Iranian Foreign Minister Mohammad Javad Zarif reacts during a plenary session at the United Nations building in Vienna, Austria July 14, 2015. Iran and six major world powers reached a nuclear deal on Tuesday, capping more than a decade of on-off negotiations with an agreement that could potentially transform the Middle East, and which Israel called an "historic surrender". REUTERS/Leonhard Foeger TPX IMAGES OF THE DAY Iranian Foreign Minister Mohammad Javad Zarif. (Leonhard Foeger/Reuters)

The suggestion that the Obama administration might allow Iran access to the U.S. banking system — something not required under the Joint Comprehensive Plan of Action (JCPOA) and something the administration has previously vowed not to do — has provoked a hostile reception among sanctions experts and members of Congress. If the administration imagined that its move would fly under the radar, it was badly mistaken. This is no mere technical adjustment.

To the contrary, the consequences of such a move cannot be overstated. Mark Dubowitz and Annie Fixler of the Foundation for Defense of Democracies explain that if Obama moves forward, “the next president’s ability to target Iran’s malign activities with non-nuclear sanctions will be much more difficult if billions of dollarized transactions are green lighted. The next administration won’t easily be able to reverse this once it is in motion, made even more difficult by inevitable European and Asian pushback.” They continue:

Iran’s record of illicit finance has been the basis of several years of Financial Action Task Force (FATF) warnings. FATF, the global anti-money laundering and anti-terror finance standards body, regularly warns members that they should “apply effective counter-measures to protect their financial sectors” from illicit finance risks emanating from Iran. As recently as February 2016, FATF warned that Iran’s “failure to address the risk of terrorist financing” poses a “serious threat … to the integrity of the international financial system.” If the U.S. green lights the greenback, it will undermine FATF’s global standards.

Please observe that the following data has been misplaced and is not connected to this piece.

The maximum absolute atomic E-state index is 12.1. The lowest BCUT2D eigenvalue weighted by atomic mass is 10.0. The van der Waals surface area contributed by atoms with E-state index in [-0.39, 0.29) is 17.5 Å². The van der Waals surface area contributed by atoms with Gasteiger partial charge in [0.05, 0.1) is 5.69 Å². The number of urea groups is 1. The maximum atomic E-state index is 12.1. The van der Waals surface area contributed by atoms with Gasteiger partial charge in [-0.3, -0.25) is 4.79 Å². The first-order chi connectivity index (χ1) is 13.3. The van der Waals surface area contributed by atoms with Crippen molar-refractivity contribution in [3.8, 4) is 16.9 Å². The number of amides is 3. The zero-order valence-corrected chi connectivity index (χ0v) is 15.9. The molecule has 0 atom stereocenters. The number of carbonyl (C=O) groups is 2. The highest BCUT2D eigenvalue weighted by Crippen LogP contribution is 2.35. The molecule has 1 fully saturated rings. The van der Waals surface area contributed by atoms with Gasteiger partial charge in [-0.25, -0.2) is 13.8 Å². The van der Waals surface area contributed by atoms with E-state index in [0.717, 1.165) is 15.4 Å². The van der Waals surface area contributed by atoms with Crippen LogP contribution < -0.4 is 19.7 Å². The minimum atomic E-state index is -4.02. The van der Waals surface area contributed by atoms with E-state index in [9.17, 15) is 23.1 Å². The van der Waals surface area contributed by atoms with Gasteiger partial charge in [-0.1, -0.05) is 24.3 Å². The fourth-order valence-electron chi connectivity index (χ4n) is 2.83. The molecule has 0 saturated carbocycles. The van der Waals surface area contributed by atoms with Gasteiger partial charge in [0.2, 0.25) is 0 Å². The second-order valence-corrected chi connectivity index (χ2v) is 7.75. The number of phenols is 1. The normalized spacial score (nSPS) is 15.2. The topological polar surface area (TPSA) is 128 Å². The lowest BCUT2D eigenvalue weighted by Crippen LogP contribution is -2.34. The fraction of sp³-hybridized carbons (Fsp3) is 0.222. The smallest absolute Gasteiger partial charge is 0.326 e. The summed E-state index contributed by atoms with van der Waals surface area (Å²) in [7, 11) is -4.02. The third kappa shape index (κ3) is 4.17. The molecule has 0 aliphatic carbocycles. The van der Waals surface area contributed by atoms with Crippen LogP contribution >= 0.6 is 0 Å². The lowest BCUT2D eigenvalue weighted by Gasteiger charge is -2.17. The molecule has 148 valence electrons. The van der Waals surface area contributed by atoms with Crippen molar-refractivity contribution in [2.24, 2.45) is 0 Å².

Iran will use an American green lighting in order to water down FATF’s illicit finance warnings. Step-by-step, Iran will legitimize itself in the global financial and business community without fundamentally changing its financial practices. Just as it went from nuclear pariah to nuclear partner under the JCPOA without admitting to its nuclear weaponization work, Tehran will use this same strategy of coupling a denial of wrongdoing with demands for more and more concessions.

Bipartisan outrage has now bubbled up in Congress.

House Speaker Paul Ryan issued a terse statement: “These reports are deeply concerning, to say the least. As Iran continues to undermine the spirit of its nuclear agreement with illicit ballistic missile tests, the Obama administration is going out of its way to help Tehran reopen for business. The president should abandon this idea.”

More surprising was the reaction of the No. 2 Democrat in the House, Minority Whip Rep. Steny Hoyer (D-Md.):

I am concerned about reports that the Treasury Department is considering mechanisms that would allow the use of the U.S. dollar for business transactions involving Iran. The power and central role of the U.S. banking system remains a critical tool toward combatting global terror finance and illicit trade, and it should remain that way.

Given these reports, I want to make clear my concerns that the Administration had indicated that there would be no further concessions beyond those specifically negotiated and briefed to Congress. I do not support granting Iran any new relief without a corresponding concession. We lose leverage otherwise, and Iran receives something for free. Only when Iranian banks fully absolve themselves of involvement in terror financing and missile procurement, when Iranian Revolutionary Guard Corps ceases its saber-rattling against America’s allies, and Iran’s leadership ends its despicable threats against Israel and the Jewish people — only then, perhaps, should the international community consider additional steps with regard to Iran’s reintegration into the global economy beyond concessions pursuant to the Joint Comprehensive Plan of Action. Until such a time, I think we ought to go no further than fulfilling only our obligations as laid out in the JCPOA, and I look forward to being briefed on what the Administration has planned.

One senses that in the wake of Iran’s multiple ballistic missile tests in defiance of the United Nations, revelations about the shortcomings of the inspection system, Iran’s continued aggression in the region and its increased repression of its people, Democrats who were cajoled into supporting the JCPOA have lost patience with the administration. They have every right; the administration sold them a bill of goods promising that the deal would not impede actions to respond to Iranian misconduct. That, it seems, was blatantly false. It opened the door for unprecedented concessions and refusal to enforce existing U.N. strictures on non-nuclear topics.

Congress should foreclose this latest proposed move and pass meaningful sanctions for Iran’s recent conduct. At stake here is what little remaining credibility we have to deter Iran’s actions and the integrity of the dollar, which, if Obama has his way, will enable Iran to, as sanctions expert Omri Ceren puts it, “launder its way into the global financial system.”